The Palm Beach County Commission conducted a public hearing last week with a “full house” of neighborhood residents packed into an auditorium at the County Governmental Center. The purpose of the hearing was to listen to the pros and cons and vote on the proposed second increase in zoning density to the property formerly known as Callery-Judge Grove, a 3,800-acre parcel of land completely surrounded by the community of The Acreage. When The Acreage was developed, this undisturbed natural habitat was zoned for one home per 10 acres, or a maximum of 380 future home sites; that was the number of homes the purchasers in The Acreage expected to see as their neighbors.
However, in 2008, the then owners, Callery-Judge, used their political influence to persuade the legislators to increase the zoning from the 380 to 2,996 home sites, plus an additional 235,000 square feet of commercial use, an increase in the home sites alone of 2,616 homes — a windfall profit for the property owner!
It turned out, even that increase in density wasn’t enough for Minto, a Canadian corporation that purchased the property in 2013 for $51 million and promptly renamed it “Minto West.”
Minto’s new rezoning proposal to the board requested that the number of homes to be further increased from 2,996 to the outrageous number of 4,549, and increase the commercial space from 235,000 square feet to an unbelievable 2.1 million square feet of commercial/industrial buildings!
Over and over again, speakers from The Acreage, Royal Palm Beach, Loxahatchee, Wellington and the rest of the surrounding communities came to the microphone and pleaded with the commissioners to consider the ruinous effect this enormous increase in density would have on their communities and lifestyle.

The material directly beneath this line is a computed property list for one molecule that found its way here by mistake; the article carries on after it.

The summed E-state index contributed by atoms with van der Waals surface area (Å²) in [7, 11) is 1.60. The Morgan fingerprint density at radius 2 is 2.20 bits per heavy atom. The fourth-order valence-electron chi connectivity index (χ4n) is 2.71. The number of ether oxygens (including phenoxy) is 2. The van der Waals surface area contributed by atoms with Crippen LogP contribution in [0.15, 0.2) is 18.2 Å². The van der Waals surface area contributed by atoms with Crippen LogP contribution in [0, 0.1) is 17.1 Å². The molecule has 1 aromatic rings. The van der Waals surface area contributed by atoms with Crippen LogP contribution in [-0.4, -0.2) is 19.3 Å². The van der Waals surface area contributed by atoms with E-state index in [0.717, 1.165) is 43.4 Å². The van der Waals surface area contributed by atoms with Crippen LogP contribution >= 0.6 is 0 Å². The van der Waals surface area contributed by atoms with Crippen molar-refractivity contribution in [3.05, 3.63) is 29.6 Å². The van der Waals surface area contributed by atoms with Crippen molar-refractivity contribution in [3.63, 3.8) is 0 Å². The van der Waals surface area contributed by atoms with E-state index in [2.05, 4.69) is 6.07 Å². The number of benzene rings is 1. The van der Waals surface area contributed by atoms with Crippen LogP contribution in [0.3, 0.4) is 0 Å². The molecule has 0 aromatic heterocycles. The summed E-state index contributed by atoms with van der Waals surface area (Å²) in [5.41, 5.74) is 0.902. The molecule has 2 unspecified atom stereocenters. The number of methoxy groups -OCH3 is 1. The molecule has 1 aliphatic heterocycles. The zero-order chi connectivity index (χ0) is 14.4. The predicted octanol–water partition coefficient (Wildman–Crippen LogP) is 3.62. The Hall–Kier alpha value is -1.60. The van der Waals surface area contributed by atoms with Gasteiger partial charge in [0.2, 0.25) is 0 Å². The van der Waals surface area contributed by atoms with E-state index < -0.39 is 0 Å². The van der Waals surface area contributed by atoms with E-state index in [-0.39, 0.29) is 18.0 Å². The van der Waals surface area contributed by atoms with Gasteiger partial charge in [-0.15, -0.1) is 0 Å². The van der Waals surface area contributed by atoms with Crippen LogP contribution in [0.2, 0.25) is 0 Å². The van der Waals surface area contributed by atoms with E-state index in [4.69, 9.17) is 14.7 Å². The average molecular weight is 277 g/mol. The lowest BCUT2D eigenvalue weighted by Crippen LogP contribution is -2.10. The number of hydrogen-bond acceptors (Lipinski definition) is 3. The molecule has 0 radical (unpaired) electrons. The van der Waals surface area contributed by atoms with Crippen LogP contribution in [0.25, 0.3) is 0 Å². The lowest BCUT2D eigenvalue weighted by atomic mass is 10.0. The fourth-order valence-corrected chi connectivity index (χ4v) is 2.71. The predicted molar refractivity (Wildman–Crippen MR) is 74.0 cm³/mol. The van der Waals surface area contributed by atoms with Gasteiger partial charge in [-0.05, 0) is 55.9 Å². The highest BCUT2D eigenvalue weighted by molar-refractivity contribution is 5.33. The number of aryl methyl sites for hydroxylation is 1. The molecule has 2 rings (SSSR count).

Despite the outrage of the residents from The Acreage and other surrounding communities in the audience, the county commissioners chose to approve Minto’s new plan in a 5-2 vote, with Commissioner Jess Santamaria and Vice Mayor Paulette Burdick the only dissenting board members.
Just imagine buying a home in a suburban community near a wooded parcel, expecting the property to be developed into a suburban residential community, and instead, your governmental representatives voted to put your family across from “downtown Broward County congestion.”
This former orange grove, surrounded by suburbia with an adjacent neighborhood shopping center, will now become a congested downtown urban city center.
Commissioner Santamaria was one of only two commissioners to speak on behalf of the public. In addition to the potential increase in crime, he emphasized that the increase in density will undoubtedly cause untold problems in extreme traffic congestion, air pollution, water and electric resource shortages, not to mention the increase in taxes required to pay for the widened roads, utility expansions, schools, police and fire, etc. The opposing arguments by the other five Commissioners bordered on the ridiculous:
In rebuttal, Mayor Priscilla Taylor said, “We have to expect change. Increased population in the western communities is a product of the movement of habitation farther west since the beginning of time.”
Commissioner Shelley Vana followed with, “The Seminoles weren’t happy when the first settlers in The Acreage moved in.”
The commissioners, in a vote of two to five, chose to ignore the will of the people. Just who are those other five commissioners working for?
Toby M. Siegel, Royal Palm Beach